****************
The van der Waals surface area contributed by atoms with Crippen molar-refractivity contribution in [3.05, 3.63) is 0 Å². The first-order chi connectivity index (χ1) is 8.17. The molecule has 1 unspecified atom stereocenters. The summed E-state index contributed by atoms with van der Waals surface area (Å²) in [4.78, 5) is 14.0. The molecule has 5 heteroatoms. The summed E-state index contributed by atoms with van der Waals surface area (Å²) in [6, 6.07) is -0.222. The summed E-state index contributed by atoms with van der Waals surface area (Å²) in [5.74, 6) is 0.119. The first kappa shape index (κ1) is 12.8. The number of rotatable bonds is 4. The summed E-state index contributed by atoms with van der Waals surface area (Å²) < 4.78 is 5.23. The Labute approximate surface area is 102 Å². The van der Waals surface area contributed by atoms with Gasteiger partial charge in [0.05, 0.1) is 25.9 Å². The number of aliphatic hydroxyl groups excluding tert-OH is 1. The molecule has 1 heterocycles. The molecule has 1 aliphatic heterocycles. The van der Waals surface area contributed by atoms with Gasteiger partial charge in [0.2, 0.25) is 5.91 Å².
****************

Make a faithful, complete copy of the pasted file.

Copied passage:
The van der Waals surface area contributed by atoms with Crippen molar-refractivity contribution in [3.05, 3.63) is 0 Å². The first-order chi connectivity index (χ1) is 8.17. The molecule has 1 unspecified atom stereocenters. The summed E-state index contributed by atoms with van der Waals surface area (Å²) in [4.78, 5) is 14.0. The molecule has 5 heteroatoms. The summed E-state index contributed by atoms with van der Waals surface area (Å²) in [6, 6.07) is -0.222. The summed E-state index contributed by atoms with van der Waals surface area (Å²) in [5.74, 6) is 0.119. The first kappa shape index (κ1) is 12.8. The number of rotatable bonds is 4. The summed E-state index contributed by atoms with van der Waals surface area (Å²) < 4.78 is 5.23. The Labute approximate surface area is 102 Å². The van der Waals surface area contributed by atoms with Gasteiger partial charge in [0.05, 0.1) is 25.9 Å². The number of aliphatic hydroxyl groups excluding tert-OH is 1. The molecule has 1 heterocycles. The molecule has 1 aliphatic heterocycles. The van der Waals surface area contributed by atoms with Gasteiger partial charge in [0.2, 0.25) is 5.91 Å².